(KSNF/KODE) — The holiday season is officially here. It’s a time for festivity, relaxation and spending time with loved ones, but it’s also when many Americans “fall off the wagon” when it comes to their health. Whether it’s from the extra eating and drinking, spikes in stress, or accidents and exposure to germs during travel, government studies have shown emergency room visits increase during the holiday season, with New York City doctors estimating a 5-to-12% spike. According to a study from the Journal of the American Heart Association, holiday heart attacks are real, and lead to a 4% increase in heart-related deaths.
In addition to dangerous holiday behaviors, preventive behaviors like exercising and eating well also tend to drop off. To determine which states are keeping their bodies and minds the healthiest as we head into the holiday season, Lifeextension.com (a website offering information on the science of health and wellness) analyzed data from the Centers for Disease Control and Prevention (CDC).
The results show that while Americans in some states keep up their healthy habits year-round, others are less likely to do so — and therefore are more at risk for heart disease and mental health issues.
Best And Worst States
Fortunately, most Americans say their overall health is either good, very good or excellent: 79% in Kentucky are confident in their health status, while up to 88.8% in New Hampshire and Hawaii see themselves as healthy. But when you dive into individual health habits and incidences of physical and mental illness, the numbers tell a somewhat different story, particularly during the holidays.
Averaging out all health factors, Utah comes out on top, followed by Massachusetts, Connecticut, and Maryland. In these top states, adults tend to work out, have low rates of heart disease and smoking, and report being in good health overall.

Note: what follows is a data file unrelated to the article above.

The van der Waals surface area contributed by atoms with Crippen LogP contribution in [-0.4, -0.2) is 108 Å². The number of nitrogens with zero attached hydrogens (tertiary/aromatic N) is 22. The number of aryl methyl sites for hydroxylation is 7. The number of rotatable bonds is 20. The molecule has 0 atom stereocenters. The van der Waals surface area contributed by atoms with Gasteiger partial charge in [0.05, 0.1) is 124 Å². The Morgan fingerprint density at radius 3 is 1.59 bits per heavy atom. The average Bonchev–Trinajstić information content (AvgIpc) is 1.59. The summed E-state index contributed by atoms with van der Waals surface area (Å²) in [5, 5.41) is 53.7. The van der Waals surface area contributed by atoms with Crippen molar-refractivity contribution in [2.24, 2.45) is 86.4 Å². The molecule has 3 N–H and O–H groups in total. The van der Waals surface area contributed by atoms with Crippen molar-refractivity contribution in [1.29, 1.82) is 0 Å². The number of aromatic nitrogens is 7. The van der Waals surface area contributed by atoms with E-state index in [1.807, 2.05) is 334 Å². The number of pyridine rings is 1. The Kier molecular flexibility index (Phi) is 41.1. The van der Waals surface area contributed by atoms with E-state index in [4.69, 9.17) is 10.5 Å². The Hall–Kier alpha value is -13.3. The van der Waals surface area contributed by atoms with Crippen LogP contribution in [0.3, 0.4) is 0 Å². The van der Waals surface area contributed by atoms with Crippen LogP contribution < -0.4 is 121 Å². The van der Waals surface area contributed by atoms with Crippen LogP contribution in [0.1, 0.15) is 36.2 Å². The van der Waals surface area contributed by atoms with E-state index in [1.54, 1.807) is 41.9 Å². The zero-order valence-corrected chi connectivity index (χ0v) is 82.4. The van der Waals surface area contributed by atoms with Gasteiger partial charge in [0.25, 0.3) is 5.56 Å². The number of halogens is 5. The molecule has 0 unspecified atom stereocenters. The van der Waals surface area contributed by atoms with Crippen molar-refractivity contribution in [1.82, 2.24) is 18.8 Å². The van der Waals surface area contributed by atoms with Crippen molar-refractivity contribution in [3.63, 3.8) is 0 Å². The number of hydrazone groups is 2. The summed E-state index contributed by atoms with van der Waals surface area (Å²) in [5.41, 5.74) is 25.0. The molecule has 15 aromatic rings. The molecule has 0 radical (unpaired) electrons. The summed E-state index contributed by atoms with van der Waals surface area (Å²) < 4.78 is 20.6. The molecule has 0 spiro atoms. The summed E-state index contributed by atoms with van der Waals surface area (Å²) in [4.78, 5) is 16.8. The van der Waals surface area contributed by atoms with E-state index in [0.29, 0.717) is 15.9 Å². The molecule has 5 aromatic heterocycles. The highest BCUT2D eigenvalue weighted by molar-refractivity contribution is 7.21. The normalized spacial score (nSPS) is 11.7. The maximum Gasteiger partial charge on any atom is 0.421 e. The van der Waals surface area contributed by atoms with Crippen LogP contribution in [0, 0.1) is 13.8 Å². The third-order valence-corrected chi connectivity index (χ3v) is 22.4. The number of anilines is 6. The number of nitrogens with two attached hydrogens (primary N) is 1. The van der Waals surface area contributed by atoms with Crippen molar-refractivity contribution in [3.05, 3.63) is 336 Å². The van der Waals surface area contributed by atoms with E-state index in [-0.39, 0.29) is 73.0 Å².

In contrast, states like Arkansas, Oklahoma and Missouri landed at the bottom of the list. The reasons: Lower exercise rate, a high share of smokers, and poor nutrition compared with other states. According to CDC data, a below-average rate of heavy drinking also contributed to the Four States region ranking poorly.
6 Holiday Health Tips
Stress, travel and traditionally big meals are some common obstacles to staying healthy around the holidays — but with some extra planning, you can prioritize your family’s well-being during the festive season and beyond. Here are six holiday health tips provided by lifeextension.com.
- DO enjoy the flavors of the season, but to avoid holiday weight gain and/or bloating after a big meal, watch your portions. Also, consider swapping out decadent dishes for ones considered to be on the healthier side. For example, oat cookies instead of sugar cookies, or mashed cauliflower instead of mashed potatoes.
- DON’T skip the Thanksgiving turkey because you think it makes you tired — this is a myth! In fact, the tryptophan in Turkey offers multiple health benefits, particularly when it comes to mood.
- DO enjoy Thanksgiving leftovers, especially these 10 healthy turkey options.
- DON’T get sidelined during the holidays — Keep your immune system strong by taking echinacea (coneflower).
- DON’T let stress get the upper hand (often easier said than done during this hectic time of year).
- DON’T skimp on sleep. If you’re having trouble drifting off to dreamland because you’re worried about your to-do list, melatonin can help — just make sure you’re taking the right amount.
You’ll find more information from the lifeextension.com holiday health study, HERE.